Plato’s Meno and Unlocking Excellence

“What is more suited to conversation is not just to give the true answer, but also to do so in terms of what the questioner has in addition agreed he knows.”-Socrates (Meno p. 49)

“There is no truth. Everything is permitted.”-Hassan I Sabbah

Hey, it’s Raph here with a post on Plato’s Meno. I’ve talked with a few people in class about this text and mentioned it briefly as an example in my review of Critical Pedagogy by Joan Wink, but I really must stress its importance as it goes along with much of our course work.

Meno is one of Plato’s Socratic dialogues and it deals with the discussion between Socrates and the slave-owner, Meno, as to whether or not excellence can be taught. Meno poses the question and Socrates claims to have no knowledge as to the definition of excellence. He then asks Meno if he could explain excellence. As Meno struggles to explain the meaning of the word by citing many examples of what excellence could be, Socrates throws more questions at him and points out how these definitions could be problematic. He tells Meno to “stop making many things out of one” (p.53) and in the process works with Meno in un-learning what he thinks he knows of excellence.

Once they reach common ground, and Meno realizes that he no longer knows anything about excellence, Socrates addresses the question again. Socrates states, “…As far as excellence is concerned, I don’t know what it is; you perhaps knew before you came into contact with me, but now you are like someone who doesn’t know. All the same, I want to consider it with you and join with you in searching for whatever it is” (p. 63).

Eventually, Socrates asks one of Meno’s slaves to take part in answering some basic questions dealing with geometry. As you read, you notice that he is drawing the answers from the slave by asking the right questions. From here, Socrates concludes that knowledge and excellence is something within us all. Excellence cannot be taught. It is our own responsibility whether or not we choose to unlock it by asking the right questions of our teachers and of ourselves.

So, with the conclusions of Meno, we can see the importance of the question (ie. for our project, and bigger questions about life in general) and look at teaching under a whole new light. I’m really interested in seeing what you all think about this material. If anyone is interested in reading Meno, I highly recommend it. It’s a very quick read and clocks in at under 50 pages. I have a copy if anyone is interested in borrowing it.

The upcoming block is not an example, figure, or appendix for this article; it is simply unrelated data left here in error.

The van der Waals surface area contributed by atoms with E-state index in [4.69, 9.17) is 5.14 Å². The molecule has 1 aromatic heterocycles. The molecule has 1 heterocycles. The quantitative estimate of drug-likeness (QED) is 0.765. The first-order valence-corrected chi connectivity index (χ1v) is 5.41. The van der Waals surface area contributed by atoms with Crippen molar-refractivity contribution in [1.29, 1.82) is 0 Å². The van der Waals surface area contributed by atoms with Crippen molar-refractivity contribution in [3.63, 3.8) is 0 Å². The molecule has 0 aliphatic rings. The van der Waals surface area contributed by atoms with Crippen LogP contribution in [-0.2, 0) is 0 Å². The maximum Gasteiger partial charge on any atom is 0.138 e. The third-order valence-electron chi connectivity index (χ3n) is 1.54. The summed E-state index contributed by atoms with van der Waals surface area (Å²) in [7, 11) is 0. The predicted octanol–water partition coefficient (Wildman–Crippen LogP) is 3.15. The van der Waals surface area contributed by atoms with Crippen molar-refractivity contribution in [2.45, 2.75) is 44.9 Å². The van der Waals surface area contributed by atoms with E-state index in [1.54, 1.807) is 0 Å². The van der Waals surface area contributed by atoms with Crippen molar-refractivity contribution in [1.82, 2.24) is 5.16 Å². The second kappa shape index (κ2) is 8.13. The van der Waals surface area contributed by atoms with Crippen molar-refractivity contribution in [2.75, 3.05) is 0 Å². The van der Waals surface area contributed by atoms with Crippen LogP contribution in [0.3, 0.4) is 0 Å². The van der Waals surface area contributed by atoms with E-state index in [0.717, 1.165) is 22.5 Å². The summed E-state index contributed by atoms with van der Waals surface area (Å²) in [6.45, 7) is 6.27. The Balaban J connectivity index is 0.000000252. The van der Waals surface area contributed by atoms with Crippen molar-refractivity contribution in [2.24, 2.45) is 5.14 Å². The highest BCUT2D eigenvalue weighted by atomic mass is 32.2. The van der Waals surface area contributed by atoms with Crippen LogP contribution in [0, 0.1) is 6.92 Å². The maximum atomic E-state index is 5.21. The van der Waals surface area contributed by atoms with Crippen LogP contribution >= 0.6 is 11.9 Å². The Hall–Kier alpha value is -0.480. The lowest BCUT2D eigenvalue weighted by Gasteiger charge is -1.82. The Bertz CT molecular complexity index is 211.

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3 Comments

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3 responses to “Plato’s Meno and Unlocking Excellence

  1. sofiapenna

    Raph,

    I find your correlation of Meno to our teaching professions very creative and interesting. Since you’ve asked what we think, here is my opinion:
    I completely agree with you that the question is more important than the answer. It appears to me that the best teachers encourage students to work those questions, not the answers.

    I think of our class projects as a tool for empowering students by showing them that questions can be very open to personal interpretation. By posing a question like one of our fellow classmates has, “What makes news,” students can work through their own perceptions of news, as well as society’s many interpretations. Ultimately, a question like this one would show young adults that there are many answers, and it is up to the eye of the beholder to decide which one is correct. Since all different colors, shapes, and kinds of eyes see a question differently, students will learn that diversity makes for excellence in an answer.

    I think this is very different from what is traditionally taught in classrooms. For example, “These are the four symbols in this novel. This is the significance of the setting.” I think students are intimidated of working questions, because they feel their teachers are looking for one correct answer. Especially in literature, we know there is hardly ever one answer. So why teach like there is? We should free our students to be “excellent” at discovering different answers. Also, we should encourage that they change their minds about those answers as they see more, and to remember that question marks are not always symbols of incomplete business or confusion. Question marks can make powerful statements, too, just like periods can. -Sofia

  2. sunyprof

    Raph, yours is a highly interesting intertextual connection — b/w Plato and our unit plan project. Thank you for making it for us. I’m especially interested in being reminded of the essence of this dialogue and that is the notion of what is knowledge (i.e. truth) and what is excellence?

    Sofia makes a very good point when she calls into question our willingness to support inquiry-driving teaching/learning in contrast to the static delivery of information teaching which is the primary model for what it is we do in classrooms.

    Have you (or has anyone?) read Robt. Pirsig’s Zen and the Art of Motorcyle Maintenance: An Inquiry into Values?

    It’s a fascinating journey both literally and figuratively into the heart of a Zen philosophy. It sold wildly when it was published over 30 years ago now and still does–in 27 languages.

    Your post on “Meno” made me think about Pirsig again. KES

  3. traverse02

    Zen and the Art of Motorcycle Maintenance has been recommended to me a few times, but, unfortunately I never read it. I know that it involves a son and father working together on the father’s motorcycle and it details the little/big things that they learn from each other as they go about their project. I’ll have to pick it up at some point and see what connections can be made. I’m sure there are many. Thanks for the recommendation.

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